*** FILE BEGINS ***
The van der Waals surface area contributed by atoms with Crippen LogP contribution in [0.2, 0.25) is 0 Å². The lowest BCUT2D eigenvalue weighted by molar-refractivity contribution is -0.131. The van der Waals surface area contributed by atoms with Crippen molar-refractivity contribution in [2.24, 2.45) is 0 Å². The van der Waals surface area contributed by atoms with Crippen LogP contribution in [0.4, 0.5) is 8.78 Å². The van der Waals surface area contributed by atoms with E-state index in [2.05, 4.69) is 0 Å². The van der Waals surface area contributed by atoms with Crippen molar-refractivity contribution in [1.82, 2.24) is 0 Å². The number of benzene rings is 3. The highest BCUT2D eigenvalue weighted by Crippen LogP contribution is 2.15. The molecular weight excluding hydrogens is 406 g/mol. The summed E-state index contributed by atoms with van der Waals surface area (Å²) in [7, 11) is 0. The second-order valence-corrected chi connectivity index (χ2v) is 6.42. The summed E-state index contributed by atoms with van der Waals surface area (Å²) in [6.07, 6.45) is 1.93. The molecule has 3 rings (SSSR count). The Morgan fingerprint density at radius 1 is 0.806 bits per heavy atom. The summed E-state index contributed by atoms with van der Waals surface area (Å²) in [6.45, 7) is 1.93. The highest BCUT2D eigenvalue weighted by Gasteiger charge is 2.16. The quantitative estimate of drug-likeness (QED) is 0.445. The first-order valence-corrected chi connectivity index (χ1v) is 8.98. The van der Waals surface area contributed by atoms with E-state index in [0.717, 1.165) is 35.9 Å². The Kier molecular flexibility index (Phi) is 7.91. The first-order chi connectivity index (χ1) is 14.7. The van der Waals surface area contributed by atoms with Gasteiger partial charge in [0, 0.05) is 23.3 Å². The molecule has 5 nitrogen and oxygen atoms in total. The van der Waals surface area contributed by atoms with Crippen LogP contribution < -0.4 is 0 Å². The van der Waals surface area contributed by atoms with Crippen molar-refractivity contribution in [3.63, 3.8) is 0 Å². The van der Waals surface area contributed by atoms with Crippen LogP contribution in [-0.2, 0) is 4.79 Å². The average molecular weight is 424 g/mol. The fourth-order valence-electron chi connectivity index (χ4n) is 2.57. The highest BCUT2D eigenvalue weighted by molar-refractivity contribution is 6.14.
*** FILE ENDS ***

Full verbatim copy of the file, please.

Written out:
The van der Waals surface area contributed by atoms with Crippen LogP contribution in [0.2, 0.25) is 0 Å². The lowest BCUT2D eigenvalue weighted by molar-refractivity contribution is -0.131. The van der Waals surface area contributed by atoms with Crippen molar-refractivity contribution in [2.24, 2.45) is 0 Å². The van der Waals surface area contributed by atoms with Crippen LogP contribution in [0.4, 0.5) is 8.78 Å². The van der Waals surface area contributed by atoms with E-state index in [2.05, 4.69) is 0 Å². The van der Waals surface area contributed by atoms with Crippen molar-refractivity contribution in [1.82, 2.24) is 0 Å². The number of benzene rings is 3. The highest BCUT2D eigenvalue weighted by Crippen LogP contribution is 2.15. The molecular weight excluding hydrogens is 406 g/mol. The summed E-state index contributed by atoms with van der Waals surface area (Å²) in [7, 11) is 0. The second-order valence-corrected chi connectivity index (χ2v) is 6.42. The summed E-state index contributed by atoms with van der Waals surface area (Å²) in [6.07, 6.45) is 1.93. The molecule has 3 rings (SSSR count). The Morgan fingerprint density at radius 1 is 0.806 bits per heavy atom. The summed E-state index contributed by atoms with van der Waals surface area (Å²) in [6.45, 7) is 1.93. The highest BCUT2D eigenvalue weighted by Gasteiger charge is 2.16. The quantitative estimate of drug-likeness (QED) is 0.445. The first-order valence-corrected chi connectivity index (χ1v) is 8.98. The van der Waals surface area contributed by atoms with E-state index in [0.717, 1.165) is 35.9 Å². The Kier molecular flexibility index (Phi) is 7.91. The first-order chi connectivity index (χ1) is 14.7. The van der Waals surface area contributed by atoms with Gasteiger partial charge in [0, 0.05) is 23.3 Å². The molecule has 5 nitrogen and oxygen atoms in total. The van der Waals surface area contributed by atoms with Crippen LogP contribution < -0.4 is 0 Å². The van der Waals surface area contributed by atoms with Crippen molar-refractivity contribution in [3.63, 3.8) is 0 Å². The van der Waals surface area contributed by atoms with Crippen LogP contribution in [-0.2, 0) is 4.79 Å². The average molecular weight is 424 g/mol. The fourth-order valence-electron chi connectivity index (χ4n) is 2.57. The highest BCUT2D eigenvalue weighted by molar-refractivity contribution is 6.14.